Action Comics #1037 review

Superman and the Authority are on Warworld to free the slaves of the latest tyrant in the Mongul line. The thing is, they don’t seem to want to be rescued.

While Superman takes on the master, his allies face up to the servants of Warworld.

Once again Action Comics lives up to its name, as super-powered battles dominate the book. Writer Phillip Kennedy Johnson does a marvellous job showing how the latest Mongul isn’t intimidated in the least by Superman. Bring it on, is his attitude – even were the Man of Steel at full power, which he most decidedly is not, the warlord would be right in his face.

As for his minions, that big mother isn’t even the scariest. There are some splendid encounters between Apollo, Midnighter, Lightray, Omac, Steel, Enchantress, Manchester Black and the members of Mongul’s monstrous honour guard. And at least one hero pays the heaviest of prices.

New artist Miguel Mendonça choreographs the dance of death with real skill, providing powerful layouts – that pic above of Superman coming in from the side of the panels isn’t something I’ve ever seen, and it is amazing. The movement within the panels is supplemented by clever curving of frames within pages, adding to the sense of motion, while Mendonça constantly gives us dizzying perspectives. The artist also scores when it comes to showing the confusion and pain of battle on our heroes’ faces.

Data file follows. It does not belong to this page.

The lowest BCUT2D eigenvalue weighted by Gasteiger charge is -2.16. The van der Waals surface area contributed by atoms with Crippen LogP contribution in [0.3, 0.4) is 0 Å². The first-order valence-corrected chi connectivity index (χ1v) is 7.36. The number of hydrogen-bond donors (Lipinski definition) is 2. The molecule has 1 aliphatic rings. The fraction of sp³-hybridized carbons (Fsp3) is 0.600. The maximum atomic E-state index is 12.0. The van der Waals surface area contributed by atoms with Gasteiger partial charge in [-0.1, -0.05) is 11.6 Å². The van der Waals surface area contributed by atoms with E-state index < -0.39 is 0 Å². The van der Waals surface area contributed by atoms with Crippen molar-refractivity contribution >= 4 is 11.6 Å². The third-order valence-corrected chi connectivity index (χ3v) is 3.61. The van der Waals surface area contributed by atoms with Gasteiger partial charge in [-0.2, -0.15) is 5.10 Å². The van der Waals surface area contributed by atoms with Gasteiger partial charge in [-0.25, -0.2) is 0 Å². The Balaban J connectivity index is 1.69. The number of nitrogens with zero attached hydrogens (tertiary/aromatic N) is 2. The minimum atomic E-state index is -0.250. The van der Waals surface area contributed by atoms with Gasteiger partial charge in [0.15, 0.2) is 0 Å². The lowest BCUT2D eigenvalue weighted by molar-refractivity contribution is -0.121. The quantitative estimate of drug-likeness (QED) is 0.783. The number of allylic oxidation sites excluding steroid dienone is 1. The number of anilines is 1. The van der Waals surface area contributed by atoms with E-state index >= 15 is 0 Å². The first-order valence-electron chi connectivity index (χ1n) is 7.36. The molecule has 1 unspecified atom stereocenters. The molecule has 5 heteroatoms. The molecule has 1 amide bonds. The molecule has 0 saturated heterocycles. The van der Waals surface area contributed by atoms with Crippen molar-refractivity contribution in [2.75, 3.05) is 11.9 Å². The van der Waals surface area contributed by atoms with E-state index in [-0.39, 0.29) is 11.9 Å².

The story isn’t all biffing and bashing – there’s a compelling cutaway to the meeting chamber of the United Planets, where the Durlan chief we met last month runs rings around their fellow representatives.

The demonisation of refugees couldn’t be more on point for our times and it’ll be interesting to see where Kennedy Johnson goes with this aspect of the story. As for the sly Lord Premier Thaaros, they bear watching closely.

Adriano Lucas conjures up a cosmos of convincing colour, while Dave Sharpe’s file of fonts is put to great use for the various alien scumbags.

As I’ve said previously, I hope this storyline doesn’t go on for months and months and months – Superman without Metropolis doesn’t feel quite right – but for now, The Warworld Saga is a great read. It’s intense, good-looking, packed with intrigue and fun characters… I’m all in.

Recent Action Comics mainstay Daniel Sampere sticks around to provide another powerful cover, coloured by Alejandro Sanchez. Superman and Mongul really don’t like each other, do they?